Posted by Xiled1 (email@example.com) on September 10, 1998 at 13:36:16:
Before I ask my question I would like to set up a scenario. Lets take
a completely stock B18c, GSR motor. Then add the ENDYN s/c kit to it. You
had stated previously that, on a stock bottom end, the boost should be
limitted to 17 psi, peaks. This set up creates a certain amount of HP to
the wheels. Now lets say more HP is desired from the motor. The option
of turning up the boost is out, without rebuilding the bottom end. Now
lets say we sent the head out for some port and polishing, valves, and
valve job. Lets assume this head work was of good quality, increased volumetric
effiency, better air fuel mixture. This translates into more power to the
wheels. Now assuming the engine was at its limits, with the 17 psi of boost.
Wouldn't this extra HP push the engine over the edge. We are not running
any more boost, but we are producing more HP. This HP is coming from increased
energy from the combustion of the air/fuel in the combustion chamber. This
in turn puts more force on the piston, and the rod. Which then is translated
to the wheels. Therefore your motor is under more stress.
My conclusion is that you would blow your motor, if you were already at its limits. Tell me if this is a correct assumption and if not, why. This question spawned from all the people out there running Turbos. They have solved the fuel/detonation problems and have reached the limits of the stock bottom end. It seems that many of them are going for other HP increases, other than more boost. They seem to believe that as long as the HP comes from somewhere else, it won't increase the load on the motor. It just doesn't make sense to me. Thanks for any help you can provide.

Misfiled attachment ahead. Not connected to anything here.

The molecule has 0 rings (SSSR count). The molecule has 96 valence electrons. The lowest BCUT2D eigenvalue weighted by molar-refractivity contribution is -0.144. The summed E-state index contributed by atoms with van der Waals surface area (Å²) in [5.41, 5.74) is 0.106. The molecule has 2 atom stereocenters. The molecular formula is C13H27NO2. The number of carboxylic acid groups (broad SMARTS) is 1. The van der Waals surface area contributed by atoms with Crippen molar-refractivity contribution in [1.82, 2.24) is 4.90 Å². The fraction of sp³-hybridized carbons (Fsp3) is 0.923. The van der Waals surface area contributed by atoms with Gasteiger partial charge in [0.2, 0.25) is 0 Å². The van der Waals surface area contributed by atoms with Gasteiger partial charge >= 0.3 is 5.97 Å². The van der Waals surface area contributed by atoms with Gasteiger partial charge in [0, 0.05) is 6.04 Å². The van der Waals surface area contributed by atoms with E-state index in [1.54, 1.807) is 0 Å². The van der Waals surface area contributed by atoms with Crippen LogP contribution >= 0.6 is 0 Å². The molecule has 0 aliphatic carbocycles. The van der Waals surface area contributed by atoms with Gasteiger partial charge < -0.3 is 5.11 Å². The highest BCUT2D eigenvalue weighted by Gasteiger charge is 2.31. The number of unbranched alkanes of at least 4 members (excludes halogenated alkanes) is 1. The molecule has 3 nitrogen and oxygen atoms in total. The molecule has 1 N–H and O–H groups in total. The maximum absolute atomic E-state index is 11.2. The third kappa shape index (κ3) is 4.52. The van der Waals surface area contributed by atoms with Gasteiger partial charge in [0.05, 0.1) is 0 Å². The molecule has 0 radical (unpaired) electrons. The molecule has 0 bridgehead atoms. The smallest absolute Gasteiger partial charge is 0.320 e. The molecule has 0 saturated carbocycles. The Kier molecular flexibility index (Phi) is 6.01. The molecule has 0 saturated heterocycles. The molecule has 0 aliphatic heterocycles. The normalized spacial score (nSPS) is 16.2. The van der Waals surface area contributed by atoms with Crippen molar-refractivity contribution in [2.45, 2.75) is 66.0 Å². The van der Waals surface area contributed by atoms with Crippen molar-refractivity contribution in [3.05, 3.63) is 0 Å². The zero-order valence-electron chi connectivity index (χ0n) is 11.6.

Posted by T.O.O. on September 10, 1998 at 19:32:03:
You're correct in your assumption that HP causes engine failure, and
anything you do to make more is enviting trouble.
Boost can also cause damage, as it provides tremendous cylinder pressures at crank angles that a normally aspirated engine wouldn't see. The trick is moving the cylinder pressure curve well past TDC. Endyn proved these notions back in '85 only to be blasted for the idea.
A boosted engine is going to be working very hard to compress the mixture, and it's also going to be under considerable pressure during the burn and the power stroke. You are most likely to experience failure during those two strokes, where with a N/A engine will almost always fail on the end of the exhaust stroke (overlap), so you get the added benefit of having both valves off their seats when the rod fails and the piston slams the head. It can reconfigure combustion chambers and valves quickly.
I'd be tempted to say that if you were to increase Hp by porting, less friction, etc. the engine might not experience the stresses that a boost only gain would cause. You must keep in mind that most import heads are so good stock that the numbers that someone may gain by porting, etc. would be minimal, and those "free HP" are the most costly mods. I suspect that even with reworked heads, etc., people will still be turning up the boost and the result will be the same, except the parts you break this time cost a lot more.